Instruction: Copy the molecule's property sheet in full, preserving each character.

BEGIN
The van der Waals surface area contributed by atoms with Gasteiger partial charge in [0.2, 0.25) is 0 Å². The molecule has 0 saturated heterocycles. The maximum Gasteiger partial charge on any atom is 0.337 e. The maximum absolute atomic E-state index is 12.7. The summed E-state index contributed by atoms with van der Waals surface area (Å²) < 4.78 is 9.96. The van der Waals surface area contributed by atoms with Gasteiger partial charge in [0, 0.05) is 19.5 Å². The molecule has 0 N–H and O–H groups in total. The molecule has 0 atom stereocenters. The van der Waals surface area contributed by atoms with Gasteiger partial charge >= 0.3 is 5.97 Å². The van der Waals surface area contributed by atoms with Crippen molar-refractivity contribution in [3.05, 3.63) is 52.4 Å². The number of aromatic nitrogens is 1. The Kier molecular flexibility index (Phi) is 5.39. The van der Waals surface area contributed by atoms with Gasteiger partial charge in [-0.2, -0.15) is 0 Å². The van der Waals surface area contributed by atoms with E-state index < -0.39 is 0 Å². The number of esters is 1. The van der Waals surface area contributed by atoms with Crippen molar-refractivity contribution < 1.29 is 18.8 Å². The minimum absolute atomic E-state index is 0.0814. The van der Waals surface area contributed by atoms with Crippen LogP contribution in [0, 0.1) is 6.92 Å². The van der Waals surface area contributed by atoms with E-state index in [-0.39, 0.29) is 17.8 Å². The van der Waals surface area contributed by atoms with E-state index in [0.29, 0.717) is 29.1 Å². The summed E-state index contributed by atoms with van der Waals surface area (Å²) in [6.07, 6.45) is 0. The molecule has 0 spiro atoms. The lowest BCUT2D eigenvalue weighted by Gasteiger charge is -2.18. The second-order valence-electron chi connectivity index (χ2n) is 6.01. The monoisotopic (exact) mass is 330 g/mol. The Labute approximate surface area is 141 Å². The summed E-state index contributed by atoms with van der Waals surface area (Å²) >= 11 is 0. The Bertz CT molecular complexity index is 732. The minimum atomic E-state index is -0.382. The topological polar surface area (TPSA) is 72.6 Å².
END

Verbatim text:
The van der Waals surface area contributed by atoms with Gasteiger partial charge in [0.2, 0.25) is 0 Å². The molecule has 0 saturated heterocycles. The maximum Gasteiger partial charge on any atom is 0.337 e. The maximum absolute atomic E-state index is 12.7. The summed E-state index contributed by atoms with van der Waals surface area (Å²) < 4.78 is 9.96. The van der Waals surface area contributed by atoms with Gasteiger partial charge in [0, 0.05) is 19.5 Å². The molecule has 0 N–H and O–H groups in total. The molecule has 0 atom stereocenters. The van der Waals surface area contributed by atoms with Gasteiger partial charge >= 0.3 is 5.97 Å². The van der Waals surface area contributed by atoms with Crippen molar-refractivity contribution in [3.05, 3.63) is 52.4 Å². The number of aromatic nitrogens is 1. The Kier molecular flexibility index (Phi) is 5.39. The van der Waals surface area contributed by atoms with Gasteiger partial charge in [-0.2, -0.15) is 0 Å². The van der Waals surface area contributed by atoms with E-state index < -0.39 is 0 Å². The number of esters is 1. The van der Waals surface area contributed by atoms with Crippen molar-refractivity contribution < 1.29 is 18.8 Å². The minimum absolute atomic E-state index is 0.0814. The van der Waals surface area contributed by atoms with Crippen LogP contribution in [0, 0.1) is 6.92 Å². The van der Waals surface area contributed by atoms with E-state index in [-0.39, 0.29) is 17.8 Å². The van der Waals surface area contributed by atoms with E-state index in [0.29, 0.717) is 29.1 Å². The summed E-state index contributed by atoms with van der Waals surface area (Å²) in [6.07, 6.45) is 0. The molecule has 0 spiro atoms. The lowest BCUT2D eigenvalue weighted by Gasteiger charge is -2.18. The second-order valence-electron chi connectivity index (χ2n) is 6.01. The monoisotopic (exact) mass is 330 g/mol. The Labute approximate surface area is 141 Å². The summed E-state index contributed by atoms with van der Waals surface area (Å²) >= 11 is 0. The Bertz CT molecular complexity index is 732. The minimum atomic E-state index is -0.382. The topological polar surface area (TPSA) is 72.6 Å².